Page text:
Obama 2.0: Now with 30% More Partisanship

What the president's recess appointments say about his new path forward

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Circumventing the Senate confirmation process, President Obama has installed 15 appointees while Congress is out on spring recess. Pundits are spinning it as a sign of Obama's renewed willingness to defy Republican obstructionism. The biggest bone of contention is the appointment of union lawyer Craig Becker to the National Labor Relations Board. Becker was blocked last month by Republicans and two Democrats, and just days ago, all 41 Senate Republicans signed a letter begging the President not appoint him. Is this a new phase of the Obama presidency?

  • A Brand New Obama  Kevin Drum at Mother Jones writes: "This is not what you do if you're trying to make nice. It's what you do if you're playing hardball and you want to send a pointed message to the GOP caucus. You won't act on my nominees? Fine. I'll appoint my guys and then leave it up to you to round up 50 votes in the Senate for yours. Have fun. Does this mean the postpartisan Obama is finally dying away, overtaken by a newly muscular president willing to duke it out with a Republican Party that he finally realizes has been utterly consumed by its hardcore obstructionist wing? Maybe! Stay tuned."
  • It Certainly Is, writes Joe Gandelman at The Moderate Voice: "If you look at Obama’s decision to roll up his sleeves and his apparent conclusion that he was going to get nowhere with the GOP with these appointments, it suggests he is now in the next phase of his presidency where he is going to try to optimize use of his power as President to get his policies and agenda through, and also optmize his role as head of his party."
  • This Is Bush-League, writes James Joyner at Outside the Beltway: "In yet another way President Obama is like his immediate predecessor, he’s shamelessly abusing the recesses appointment power to bypass Senate intransigence... The recess appointment process... exists solely because the Framers envisioned Congress being out of session for months at a stretch, not a backdoor way to bypass the Senate when it’s on hiatus for a few days."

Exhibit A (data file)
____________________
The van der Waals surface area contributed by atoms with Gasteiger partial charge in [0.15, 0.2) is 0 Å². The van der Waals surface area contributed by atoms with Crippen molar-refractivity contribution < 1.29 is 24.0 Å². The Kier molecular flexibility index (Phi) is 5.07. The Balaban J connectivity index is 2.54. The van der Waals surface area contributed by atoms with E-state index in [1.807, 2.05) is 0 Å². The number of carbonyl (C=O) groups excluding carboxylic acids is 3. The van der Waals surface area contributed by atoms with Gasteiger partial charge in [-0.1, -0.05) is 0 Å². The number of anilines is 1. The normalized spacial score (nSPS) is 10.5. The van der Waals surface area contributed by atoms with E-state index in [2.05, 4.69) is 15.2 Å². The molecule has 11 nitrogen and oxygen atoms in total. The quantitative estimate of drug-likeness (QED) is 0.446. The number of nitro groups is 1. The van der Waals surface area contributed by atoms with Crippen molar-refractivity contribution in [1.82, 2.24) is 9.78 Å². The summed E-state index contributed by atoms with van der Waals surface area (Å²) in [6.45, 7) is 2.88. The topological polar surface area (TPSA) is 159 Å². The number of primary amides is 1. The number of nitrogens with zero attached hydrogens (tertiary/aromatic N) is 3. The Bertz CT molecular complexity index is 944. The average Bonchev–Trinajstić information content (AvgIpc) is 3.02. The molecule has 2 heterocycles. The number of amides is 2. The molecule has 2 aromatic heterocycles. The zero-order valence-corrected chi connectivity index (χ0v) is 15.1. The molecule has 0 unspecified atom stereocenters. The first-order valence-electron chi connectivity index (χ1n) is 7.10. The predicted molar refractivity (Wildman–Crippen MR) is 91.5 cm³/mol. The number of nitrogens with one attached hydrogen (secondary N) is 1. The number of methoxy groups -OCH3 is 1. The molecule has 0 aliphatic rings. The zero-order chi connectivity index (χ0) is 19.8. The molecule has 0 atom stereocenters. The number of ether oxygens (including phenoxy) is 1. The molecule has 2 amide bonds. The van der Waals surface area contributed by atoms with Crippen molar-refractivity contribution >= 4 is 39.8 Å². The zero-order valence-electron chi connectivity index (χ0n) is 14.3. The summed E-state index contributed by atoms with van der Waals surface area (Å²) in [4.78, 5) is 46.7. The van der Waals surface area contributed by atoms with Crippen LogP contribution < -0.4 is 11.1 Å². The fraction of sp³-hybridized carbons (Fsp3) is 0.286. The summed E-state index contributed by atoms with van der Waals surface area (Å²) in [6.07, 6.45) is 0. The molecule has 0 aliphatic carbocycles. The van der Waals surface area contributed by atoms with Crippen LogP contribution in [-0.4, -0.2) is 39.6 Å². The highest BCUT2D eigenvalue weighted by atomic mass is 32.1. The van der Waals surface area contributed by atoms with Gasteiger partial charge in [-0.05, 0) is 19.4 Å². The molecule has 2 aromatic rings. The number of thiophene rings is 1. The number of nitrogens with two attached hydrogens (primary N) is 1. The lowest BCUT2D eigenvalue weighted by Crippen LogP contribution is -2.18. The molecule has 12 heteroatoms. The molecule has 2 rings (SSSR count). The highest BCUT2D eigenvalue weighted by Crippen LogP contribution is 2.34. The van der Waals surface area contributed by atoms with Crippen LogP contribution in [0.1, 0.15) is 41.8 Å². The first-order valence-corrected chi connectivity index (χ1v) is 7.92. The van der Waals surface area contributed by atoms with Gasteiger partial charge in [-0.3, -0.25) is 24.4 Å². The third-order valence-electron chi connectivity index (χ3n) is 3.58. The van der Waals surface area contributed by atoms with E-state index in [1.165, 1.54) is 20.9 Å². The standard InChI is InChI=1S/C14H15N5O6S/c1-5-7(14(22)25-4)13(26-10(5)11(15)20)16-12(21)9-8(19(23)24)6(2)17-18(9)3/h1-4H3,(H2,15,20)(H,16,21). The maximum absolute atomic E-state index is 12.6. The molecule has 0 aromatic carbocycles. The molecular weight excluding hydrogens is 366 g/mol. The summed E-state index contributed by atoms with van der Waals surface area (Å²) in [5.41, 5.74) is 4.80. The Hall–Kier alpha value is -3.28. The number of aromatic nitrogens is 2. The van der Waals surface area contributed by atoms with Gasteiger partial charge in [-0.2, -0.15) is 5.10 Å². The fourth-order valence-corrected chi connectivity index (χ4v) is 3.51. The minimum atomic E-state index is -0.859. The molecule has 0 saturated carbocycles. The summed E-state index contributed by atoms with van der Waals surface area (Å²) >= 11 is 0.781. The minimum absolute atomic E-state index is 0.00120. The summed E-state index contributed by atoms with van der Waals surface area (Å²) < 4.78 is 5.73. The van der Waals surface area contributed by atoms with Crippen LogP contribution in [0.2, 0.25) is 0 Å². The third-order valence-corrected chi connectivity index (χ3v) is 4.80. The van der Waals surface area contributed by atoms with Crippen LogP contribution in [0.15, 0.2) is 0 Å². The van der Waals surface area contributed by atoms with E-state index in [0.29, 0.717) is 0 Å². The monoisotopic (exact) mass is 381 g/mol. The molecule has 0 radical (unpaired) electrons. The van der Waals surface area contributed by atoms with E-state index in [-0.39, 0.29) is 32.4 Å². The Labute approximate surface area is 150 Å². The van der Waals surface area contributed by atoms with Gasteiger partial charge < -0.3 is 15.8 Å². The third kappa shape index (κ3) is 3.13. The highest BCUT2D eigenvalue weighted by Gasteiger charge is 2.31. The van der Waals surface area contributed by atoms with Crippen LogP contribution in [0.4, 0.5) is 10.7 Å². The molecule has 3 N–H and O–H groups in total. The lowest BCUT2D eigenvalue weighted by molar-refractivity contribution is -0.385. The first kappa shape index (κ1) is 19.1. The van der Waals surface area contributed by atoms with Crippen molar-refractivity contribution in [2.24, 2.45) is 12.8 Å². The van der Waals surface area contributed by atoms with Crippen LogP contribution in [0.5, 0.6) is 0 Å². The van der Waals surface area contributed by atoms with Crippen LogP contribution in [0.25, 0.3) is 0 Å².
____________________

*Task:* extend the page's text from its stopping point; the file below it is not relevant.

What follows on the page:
• This Is Actually a Positive Trend, writes Scott Lemieux at Lawyers, Guns and Money: "This is simply an area where presidents will — and should — become more aggressive. If the Senate is going to allow its idiotic rules to prevent the president from appointing people to the executive branch — including mostly qualified people with majority support — the use of recess appointments will become more and more common, and rightly so." The Atlantic's James Fallows agrees. "On the merits, this is a welcome move IMHO, both because it is insane (whichever party is in power) to keep major positions in Treasury, Customs-Border Patrol, etc vacant; and because many of these nominees are really excellent choices."
  • Full-Frontal Chicago Politics, writes Jennifer Rubin at Commentary: "This is the reality of Obama — unbending, ideologically extreme, and contemptuous of the other branches. He has revealed himself to be precisely what liberals used to rail against — until they got the levers of power. The Chicago pols are certainly plying their trade."
  • Obstructionism Had Gone Too Far, writes Steve Benen at The Washington Monthly: "The whining is cheap as it is hypocritical. It's not the president who's shown 'little respect for the time honored constitutional roles and procedures of Congress' -- that's actually backwards. Obama has been reluctant to use recess appointments specifically because he wants to see the Senate do its job. But it's reactionary Republicans like McCain who prefer to ignore "time honored constitutional roles and procedures" -- such as the notion of giving qualified nominees up-or-down votes."
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